In the third term, instruction focuses on school, community, and public health. The candidate learns about the influence of social factors on health, the contribution of public health, the role of promoting health education locally, in the state and in the country, service on advisory committees, and membership in professional organizations. Candidates explore strategies to encourage students to promote the health of self and others in their schools, families and communities.
Health, Family & Consumer Sciences Courses
24
Credits
Princ Health Promotion and Disease Prevention Public Health Issues
EHE 610 3 credit(s)
Many common, communicable, and chronic diseases may be avoided through prevention. Teacher candidates learn the knowledge and skill required to teach children how to develop and maintain healthy practices and behaviors and avoid diseases and subsequent disabilities. Working with public and community health agencies, candidates identify the personal prevention practices children and adolescents need to protect themselves, their families, and communities from life-threatening and disabling conditions. 10 hours of pre-practicum field experience required.
Curriculum Implementation in the Health Classroom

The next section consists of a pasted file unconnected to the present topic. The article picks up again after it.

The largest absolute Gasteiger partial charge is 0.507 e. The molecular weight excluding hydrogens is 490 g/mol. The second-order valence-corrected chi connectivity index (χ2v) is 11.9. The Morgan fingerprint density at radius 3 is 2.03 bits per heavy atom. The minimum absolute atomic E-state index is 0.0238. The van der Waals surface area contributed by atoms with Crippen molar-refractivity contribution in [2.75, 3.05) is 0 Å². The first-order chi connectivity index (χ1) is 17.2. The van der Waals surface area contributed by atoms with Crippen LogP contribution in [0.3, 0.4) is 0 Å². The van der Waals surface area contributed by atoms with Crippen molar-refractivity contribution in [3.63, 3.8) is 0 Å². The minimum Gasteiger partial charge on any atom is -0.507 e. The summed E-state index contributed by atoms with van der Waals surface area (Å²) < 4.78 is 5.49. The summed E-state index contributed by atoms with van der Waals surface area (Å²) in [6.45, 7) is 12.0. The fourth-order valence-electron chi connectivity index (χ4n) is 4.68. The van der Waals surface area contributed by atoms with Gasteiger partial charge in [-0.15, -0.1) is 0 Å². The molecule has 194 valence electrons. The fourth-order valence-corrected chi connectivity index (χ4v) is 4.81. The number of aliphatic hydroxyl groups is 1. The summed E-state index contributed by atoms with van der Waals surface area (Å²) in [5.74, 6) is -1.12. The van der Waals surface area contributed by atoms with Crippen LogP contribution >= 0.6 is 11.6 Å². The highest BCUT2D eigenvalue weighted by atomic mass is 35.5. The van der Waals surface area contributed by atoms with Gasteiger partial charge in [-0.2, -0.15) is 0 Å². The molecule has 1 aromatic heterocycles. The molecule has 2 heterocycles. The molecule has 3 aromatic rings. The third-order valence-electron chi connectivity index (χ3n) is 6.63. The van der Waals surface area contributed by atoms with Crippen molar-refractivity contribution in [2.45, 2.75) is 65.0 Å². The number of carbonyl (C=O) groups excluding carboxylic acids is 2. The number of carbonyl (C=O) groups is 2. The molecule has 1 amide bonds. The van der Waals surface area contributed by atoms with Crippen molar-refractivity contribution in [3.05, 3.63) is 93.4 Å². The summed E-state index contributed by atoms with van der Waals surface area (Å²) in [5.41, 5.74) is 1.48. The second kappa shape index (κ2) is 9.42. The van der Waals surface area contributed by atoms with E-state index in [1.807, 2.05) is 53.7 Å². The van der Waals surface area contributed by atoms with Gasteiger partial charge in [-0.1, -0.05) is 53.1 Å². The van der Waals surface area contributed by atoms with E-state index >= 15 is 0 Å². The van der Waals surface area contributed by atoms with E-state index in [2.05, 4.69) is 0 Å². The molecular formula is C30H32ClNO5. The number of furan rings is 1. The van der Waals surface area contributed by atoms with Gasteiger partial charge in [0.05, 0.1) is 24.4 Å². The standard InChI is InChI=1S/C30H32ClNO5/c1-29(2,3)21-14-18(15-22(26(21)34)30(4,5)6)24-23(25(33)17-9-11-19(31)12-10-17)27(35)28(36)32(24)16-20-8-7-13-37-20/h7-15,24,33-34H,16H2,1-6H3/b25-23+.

EHE 620 3 credit(s)
Implementing skills-based health education in the health classroom provides teacher candidates with the knowledge and skill to design and implement skills-based health education based on state and national standards. Candidates learn to access and analyze youth risk behavior data, use backwards design, infuse performance indicators, and plan assessment and instruction, including a skills-based unit and lesson plans. This pedagogy helps students in the school and community develop and maintain healthy behaviors. 10 hours of Pre-practicum field experience is required. 10 hours of pre-practicum field experience required.
Growth & Dev., Human Sexuality and Family Management Skills
EHE 630 3 credit(s)
The teacher candidate learns how pre-natal development, infant and child care, parenting skills, consumer and environmental health issues affect developing adolescents and their families. The candidate learns to teach skills and age and culturally appropriate information about growth and development, the reproductive system, human sexuality, maintenance of reproductive health, knowledge of and skills to prevent sexually-transmitted diseases, early sexual experimentation, and unintended pregnancy. Diversity in sexual orientation and gender identity are also examined and discussed. 10 hours of pre-practicum field experience required.
Promoting Wellness: Building Positive Health Behavior
EHE 640 3 credit(s)